This week’s Project of the Week is brought to you by one of GovLoop’s 2011 Major Partners, IBM. As the year continues they will be present on GovLoop to help you with any Analytics questions you may have.
Dr. GovLoop recently caught up with Frank Stein of the Analytics Solution Center at IBM about how they’ve been of great assistance to Alameda County in California.
What are some of the key challenges that Alameda County faced prior implementing IBM’s SSIRS?
The genesis of the problem for the Alameda County Social Services Agency was the 2005 Deficit Reduction Act, which required social services agencies to meet a minimum work participation rate in order to maintain their funding. A second challenge involved meeting the regulations for managing foster care. According to Don Edwards, Assistant Agency Director, Alameda County California Dept of Social Services,
“we needed to know how well we were providing services to our kids, and whether we were doing all the right things that help them in their attempts to have a good life with their families.”
The agency was unable to respond to these and other regulations and mandates because of often-times inaccurate, incomplete and redundant data. They needed tools and systems that would allow for better alignment and tracking of departmental performance against their strategic objectives. The managers and executives wanted to track and report on key performance indicators to help reduce the gap between actions required and actions taken but the systems were too siloed and outdated to provide this sort of information.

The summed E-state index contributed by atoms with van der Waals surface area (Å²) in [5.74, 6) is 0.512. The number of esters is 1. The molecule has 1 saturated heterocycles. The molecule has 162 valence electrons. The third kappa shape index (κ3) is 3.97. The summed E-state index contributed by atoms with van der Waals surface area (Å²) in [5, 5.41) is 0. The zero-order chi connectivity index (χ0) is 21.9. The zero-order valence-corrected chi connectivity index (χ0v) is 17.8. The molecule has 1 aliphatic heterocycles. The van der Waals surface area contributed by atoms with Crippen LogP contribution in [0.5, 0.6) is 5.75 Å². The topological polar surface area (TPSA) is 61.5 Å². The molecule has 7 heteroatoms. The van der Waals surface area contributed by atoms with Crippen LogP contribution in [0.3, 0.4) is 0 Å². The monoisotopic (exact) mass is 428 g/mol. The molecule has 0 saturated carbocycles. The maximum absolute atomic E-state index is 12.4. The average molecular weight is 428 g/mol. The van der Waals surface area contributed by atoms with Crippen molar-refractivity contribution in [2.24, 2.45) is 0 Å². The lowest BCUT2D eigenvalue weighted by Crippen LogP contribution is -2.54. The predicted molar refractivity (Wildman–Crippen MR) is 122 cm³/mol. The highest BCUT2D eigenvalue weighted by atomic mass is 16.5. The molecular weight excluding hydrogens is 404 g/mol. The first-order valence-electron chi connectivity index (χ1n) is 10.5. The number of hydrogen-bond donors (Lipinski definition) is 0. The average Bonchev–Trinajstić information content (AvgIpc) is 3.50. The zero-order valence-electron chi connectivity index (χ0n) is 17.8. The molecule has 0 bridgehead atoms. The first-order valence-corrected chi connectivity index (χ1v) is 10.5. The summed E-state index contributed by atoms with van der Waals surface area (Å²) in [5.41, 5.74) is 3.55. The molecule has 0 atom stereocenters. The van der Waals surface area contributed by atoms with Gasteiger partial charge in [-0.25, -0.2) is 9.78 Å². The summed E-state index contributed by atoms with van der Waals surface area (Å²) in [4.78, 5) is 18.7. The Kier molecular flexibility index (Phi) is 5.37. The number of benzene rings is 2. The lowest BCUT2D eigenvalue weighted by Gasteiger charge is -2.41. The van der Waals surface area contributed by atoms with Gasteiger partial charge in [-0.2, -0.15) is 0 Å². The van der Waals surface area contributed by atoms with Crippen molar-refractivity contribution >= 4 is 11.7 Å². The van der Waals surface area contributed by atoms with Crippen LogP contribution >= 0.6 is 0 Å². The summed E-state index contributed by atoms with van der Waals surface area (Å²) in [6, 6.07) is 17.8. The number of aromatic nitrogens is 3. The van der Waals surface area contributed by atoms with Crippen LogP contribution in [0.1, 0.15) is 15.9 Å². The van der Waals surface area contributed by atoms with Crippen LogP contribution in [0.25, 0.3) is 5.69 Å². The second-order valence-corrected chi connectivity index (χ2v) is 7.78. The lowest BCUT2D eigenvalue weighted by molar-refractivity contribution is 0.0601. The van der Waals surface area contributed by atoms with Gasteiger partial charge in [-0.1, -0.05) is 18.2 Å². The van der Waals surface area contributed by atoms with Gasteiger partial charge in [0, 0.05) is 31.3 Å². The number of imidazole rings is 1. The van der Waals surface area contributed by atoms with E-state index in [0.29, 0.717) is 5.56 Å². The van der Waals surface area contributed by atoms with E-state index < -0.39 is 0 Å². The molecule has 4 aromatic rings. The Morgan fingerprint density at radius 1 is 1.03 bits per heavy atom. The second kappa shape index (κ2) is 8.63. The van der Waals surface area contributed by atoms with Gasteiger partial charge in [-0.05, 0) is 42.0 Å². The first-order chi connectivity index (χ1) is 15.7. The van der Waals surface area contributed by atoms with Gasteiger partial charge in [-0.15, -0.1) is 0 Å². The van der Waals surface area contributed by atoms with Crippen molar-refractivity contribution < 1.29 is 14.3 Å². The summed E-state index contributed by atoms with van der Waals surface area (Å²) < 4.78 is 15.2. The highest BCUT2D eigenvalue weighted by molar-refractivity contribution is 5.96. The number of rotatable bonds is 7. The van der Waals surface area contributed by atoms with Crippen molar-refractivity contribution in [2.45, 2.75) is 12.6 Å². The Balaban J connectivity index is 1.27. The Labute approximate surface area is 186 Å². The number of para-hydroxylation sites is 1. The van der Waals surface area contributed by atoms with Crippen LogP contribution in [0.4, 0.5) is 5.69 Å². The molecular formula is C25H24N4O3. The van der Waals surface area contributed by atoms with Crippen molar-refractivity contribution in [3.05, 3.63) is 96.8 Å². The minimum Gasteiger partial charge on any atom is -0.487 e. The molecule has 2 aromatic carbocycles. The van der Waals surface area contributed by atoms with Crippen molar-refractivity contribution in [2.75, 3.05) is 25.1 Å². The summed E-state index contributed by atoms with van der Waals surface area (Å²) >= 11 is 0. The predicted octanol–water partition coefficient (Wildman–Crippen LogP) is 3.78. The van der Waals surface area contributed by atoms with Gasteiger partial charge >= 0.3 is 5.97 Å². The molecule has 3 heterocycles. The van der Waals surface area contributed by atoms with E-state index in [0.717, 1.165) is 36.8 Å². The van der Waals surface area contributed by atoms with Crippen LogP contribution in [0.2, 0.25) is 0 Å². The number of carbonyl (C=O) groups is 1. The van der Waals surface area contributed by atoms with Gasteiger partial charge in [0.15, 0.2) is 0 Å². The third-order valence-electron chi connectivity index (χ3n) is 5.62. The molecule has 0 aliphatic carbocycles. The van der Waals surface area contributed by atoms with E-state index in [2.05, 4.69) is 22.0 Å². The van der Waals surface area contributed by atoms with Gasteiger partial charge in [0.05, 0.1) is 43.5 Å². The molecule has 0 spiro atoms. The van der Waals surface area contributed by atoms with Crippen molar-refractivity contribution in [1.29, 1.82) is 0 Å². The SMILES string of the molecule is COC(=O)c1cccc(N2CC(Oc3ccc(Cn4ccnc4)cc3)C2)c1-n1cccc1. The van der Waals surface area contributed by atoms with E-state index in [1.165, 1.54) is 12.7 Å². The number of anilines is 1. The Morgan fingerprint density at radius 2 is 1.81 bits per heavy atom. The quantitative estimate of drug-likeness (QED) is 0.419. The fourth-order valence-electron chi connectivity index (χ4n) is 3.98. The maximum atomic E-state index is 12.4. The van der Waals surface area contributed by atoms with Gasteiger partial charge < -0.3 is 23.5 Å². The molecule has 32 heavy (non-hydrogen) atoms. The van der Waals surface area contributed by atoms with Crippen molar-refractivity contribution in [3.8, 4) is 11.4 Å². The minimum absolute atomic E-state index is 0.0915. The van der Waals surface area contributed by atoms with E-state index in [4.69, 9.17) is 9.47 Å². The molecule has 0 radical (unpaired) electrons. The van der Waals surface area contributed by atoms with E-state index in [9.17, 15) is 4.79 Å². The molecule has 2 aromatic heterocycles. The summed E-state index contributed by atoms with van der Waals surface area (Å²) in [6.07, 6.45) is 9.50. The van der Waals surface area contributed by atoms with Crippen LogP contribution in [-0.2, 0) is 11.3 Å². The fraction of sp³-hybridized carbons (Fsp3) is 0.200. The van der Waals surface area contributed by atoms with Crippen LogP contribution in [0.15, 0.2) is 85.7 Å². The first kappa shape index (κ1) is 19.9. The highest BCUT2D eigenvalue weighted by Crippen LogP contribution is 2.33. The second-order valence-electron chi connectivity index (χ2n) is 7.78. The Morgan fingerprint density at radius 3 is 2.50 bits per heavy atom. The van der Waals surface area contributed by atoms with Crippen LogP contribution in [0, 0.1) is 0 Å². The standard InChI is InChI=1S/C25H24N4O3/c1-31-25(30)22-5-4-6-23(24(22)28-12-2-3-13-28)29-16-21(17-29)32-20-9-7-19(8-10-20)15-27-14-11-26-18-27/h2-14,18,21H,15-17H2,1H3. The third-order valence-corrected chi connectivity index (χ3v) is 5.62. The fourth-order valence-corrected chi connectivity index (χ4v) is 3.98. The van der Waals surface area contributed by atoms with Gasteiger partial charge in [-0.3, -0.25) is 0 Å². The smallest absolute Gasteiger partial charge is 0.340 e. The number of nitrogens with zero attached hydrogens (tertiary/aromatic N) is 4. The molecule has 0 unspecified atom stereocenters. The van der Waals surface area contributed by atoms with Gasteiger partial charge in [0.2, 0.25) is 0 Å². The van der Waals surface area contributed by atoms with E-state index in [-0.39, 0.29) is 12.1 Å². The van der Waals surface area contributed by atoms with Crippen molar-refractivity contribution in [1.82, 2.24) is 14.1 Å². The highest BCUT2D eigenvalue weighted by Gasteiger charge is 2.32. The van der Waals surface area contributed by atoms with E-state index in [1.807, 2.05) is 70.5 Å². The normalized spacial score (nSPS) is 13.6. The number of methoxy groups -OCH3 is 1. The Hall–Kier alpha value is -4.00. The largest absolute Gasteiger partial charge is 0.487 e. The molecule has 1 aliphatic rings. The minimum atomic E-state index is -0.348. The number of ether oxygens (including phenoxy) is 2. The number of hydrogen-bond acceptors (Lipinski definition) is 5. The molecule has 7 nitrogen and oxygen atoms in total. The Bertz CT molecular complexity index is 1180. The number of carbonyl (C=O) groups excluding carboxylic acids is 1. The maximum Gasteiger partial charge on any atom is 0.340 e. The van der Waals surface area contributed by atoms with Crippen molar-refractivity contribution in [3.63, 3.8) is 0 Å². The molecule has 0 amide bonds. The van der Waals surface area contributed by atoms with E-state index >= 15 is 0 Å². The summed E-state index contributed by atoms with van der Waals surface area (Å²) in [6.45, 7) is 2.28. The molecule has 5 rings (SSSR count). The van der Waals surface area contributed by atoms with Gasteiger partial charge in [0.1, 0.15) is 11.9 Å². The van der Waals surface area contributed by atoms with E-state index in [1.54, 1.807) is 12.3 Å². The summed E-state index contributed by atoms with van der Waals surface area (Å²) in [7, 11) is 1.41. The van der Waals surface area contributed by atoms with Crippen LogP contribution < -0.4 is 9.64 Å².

Why did Alameda County choose this system?
Alameda County was looking for a system that could improve client outcomes, service delivery and client tracking, while at the same time reduce costs. The system IBM proposed contained a business intelligence front end with identity and relationship analytics, all built on a data warehouse and was selected largely because of its built-in analytics, ease of customization, and ease of use.
How does the SSIRS platform work and what does it do specifically?
The system is called the Social Services Integrated Reporting System or SSIRS. The system has 7 major functions: Production Reporting, Dashboard and Drill Down, Identity Matching and de-duplication, Integration with other systems, Monitoring, Communications, and Fraud Detection and Prevention.
All of these functions work together to solve the challenges mentioned above. For example, SSIRS gets feeds from existing systems such as the Temporary Assistance for Needy Families (TANF), child welfare, juvenile probation, and employment systems. It can then provide to the case worker a detailed View of a Family including all the services and benefits they are receiving and a longitudinal view of how this has changed over time. The case worker is provided with alerts when some status has changed or when something is due, such as an appointment with a family member. This data integration and reporting helps to ensure that clients are eligible and receiving the correct benefits and it may identity other income sources that the family should be utilizing.